Angina is a symptom of an underlying heart disease and is manifested as chest pain that may or may not be brought about by physical exertion or by emotional stress.
Diagnosis of this condition and early management is vital in order to prevent the underlying disease process from progressing into a heart attack or stroke.
Angina is basically caused by narrowing of the coronary arteries that leads to lack of blood supply to the heart muscles leading to ischemic symptoms.
Diagnosis of angina includes asking questions about the patient’s history, physical examination, blood tests and so forth. 1-6
Patient’s medical history
History of similar condition, high blood pressure, high cholesterol, diabetes, smoking, alcohol intake, obesity etc. in the patient is important as these are important risk factors for angina.
Someone in the family may have heart disease or angina as these conditions may run in families.
A complete physical examination includes assessment of weight, waist size, height (to assess Body mass index – BMI with respect to weight) and features of high blood cholesterol like spots over the eye lids or a hardened feel of the arteries at the wrist etc.
Routine blood tests are prescribed to detect anemia (that may raise the risk of angina), cholesterol and glucose in blood as well as liver and kidney functions.
Urine examination is also advised to check on the kidneys. Liver and kidney function tests may guide medication to be used as some medications may not be used in patients with disorders of these organs.
Electrocardiogram (ECG or EKG)
This is a record of the rhythms and electrical activity of the heart. The test is a painless one where small electrodes or patches are stuck on various parts of the chest of the patient and the electrical activity of the heart is recorded onto a strip of paper.
Each heart beat has typical wave patterns and abnormalities of these waves (P, Q, R, S, T and U) may detect ischemia of the heart muscles in angina patients.
Echocardiography may be required to assess cardiac function, detect valve disease or cardiomyopathy as cause of angina.
Exercise tolerance test (ETT)
This is a similar test to ECG or EKG and is carried out while the patient is made to exercise under supervision. This may be with a treadmill or an exercise bike. This is also called a treadmill test.
This measures the amount of exercise that is required for the heart to develop symptoms of angina.
Myocardial perfusion scintigraphy (MPS)
This test is performed alternatively to ETT when ETT results are not diagnostic. This test involves injection of a small amount of radioactive substance into the patient’s blood.
This is then viewed using a gamma camera. This camera tracks the movement of the dye as it passes through the blood vessels of the heart and helps detects narrowing and obstructions.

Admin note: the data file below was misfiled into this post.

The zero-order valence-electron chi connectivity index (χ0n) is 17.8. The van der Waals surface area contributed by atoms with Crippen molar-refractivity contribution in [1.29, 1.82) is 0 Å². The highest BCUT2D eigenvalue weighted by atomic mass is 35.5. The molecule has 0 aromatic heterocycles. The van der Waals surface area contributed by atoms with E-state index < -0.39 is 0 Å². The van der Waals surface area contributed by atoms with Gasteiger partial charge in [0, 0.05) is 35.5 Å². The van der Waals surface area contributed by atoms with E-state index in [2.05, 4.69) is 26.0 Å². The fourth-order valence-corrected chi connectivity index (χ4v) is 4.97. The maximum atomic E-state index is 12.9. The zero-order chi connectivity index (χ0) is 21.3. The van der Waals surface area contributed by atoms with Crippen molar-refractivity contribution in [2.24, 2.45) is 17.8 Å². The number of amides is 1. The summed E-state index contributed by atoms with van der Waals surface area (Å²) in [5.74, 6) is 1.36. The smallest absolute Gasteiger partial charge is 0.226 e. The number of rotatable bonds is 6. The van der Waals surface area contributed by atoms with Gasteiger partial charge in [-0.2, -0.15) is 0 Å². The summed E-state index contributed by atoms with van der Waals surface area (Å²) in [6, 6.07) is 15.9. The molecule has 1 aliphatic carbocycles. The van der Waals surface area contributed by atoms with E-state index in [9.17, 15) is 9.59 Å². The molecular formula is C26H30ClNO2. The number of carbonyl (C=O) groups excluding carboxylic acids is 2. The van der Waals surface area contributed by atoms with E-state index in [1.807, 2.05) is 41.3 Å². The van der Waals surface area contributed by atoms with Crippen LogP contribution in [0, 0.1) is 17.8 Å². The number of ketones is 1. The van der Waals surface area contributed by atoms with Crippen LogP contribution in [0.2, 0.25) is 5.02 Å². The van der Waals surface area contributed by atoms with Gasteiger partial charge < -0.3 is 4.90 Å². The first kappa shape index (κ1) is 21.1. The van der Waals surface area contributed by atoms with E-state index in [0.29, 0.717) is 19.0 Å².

It is performed when the patient is at rest and also when he or she is on the exercise bike or treadmill.
This is a more invasive test and may require a day of stay at the hospital. A thin flexible tube or catheter is threaded into a vein or artery at the groin (Femoral vein or artery) or at the arm (Brachial artery or vein). X rays are used to guide the catheter into the heart and coronary arteries.
A dye is injected into the catheter to highlight the coronary arteries. Repeated X rays and films show up the site of blockages.
Other tests for angina
Other tests include Stress echocardiography, Multi slice CT scan, first-pass contrast-enhanced magnetic resonance (MR) perfusion (MRI) and MR imaging for stress-induced wall motion abnormalities. These tests show the heart function as well as detect the area of calcified or hardened arteries that is leading to symptoms of angina.
For patients with unstable angina, treatment is a medical emergency. An immediate EKG or ECG is prescribed upon admission.
Blood tests like Troponin T levels and Creatinine K –MB levels are tested to look for damage to the heart muscles. A coronary angiography may also be performed to assess the size and site of blockage.
Ruling out other conditions
Angina symptoms may be confused with other conditions as well. These need to be ruled out for accurate diagnosis. These include:
- gastroesophageal reflux disorder
- heart attack or acute myocardial infarction
- acute pericarditis
- muscle pain or sprains or chest muscles or back muscles
- pleural pain
- pulmonary embolism
- aortic dissection
- acute cholecystitis etc.
Reviewed by April Cashin-Garbutt, BA Hons (Cantab)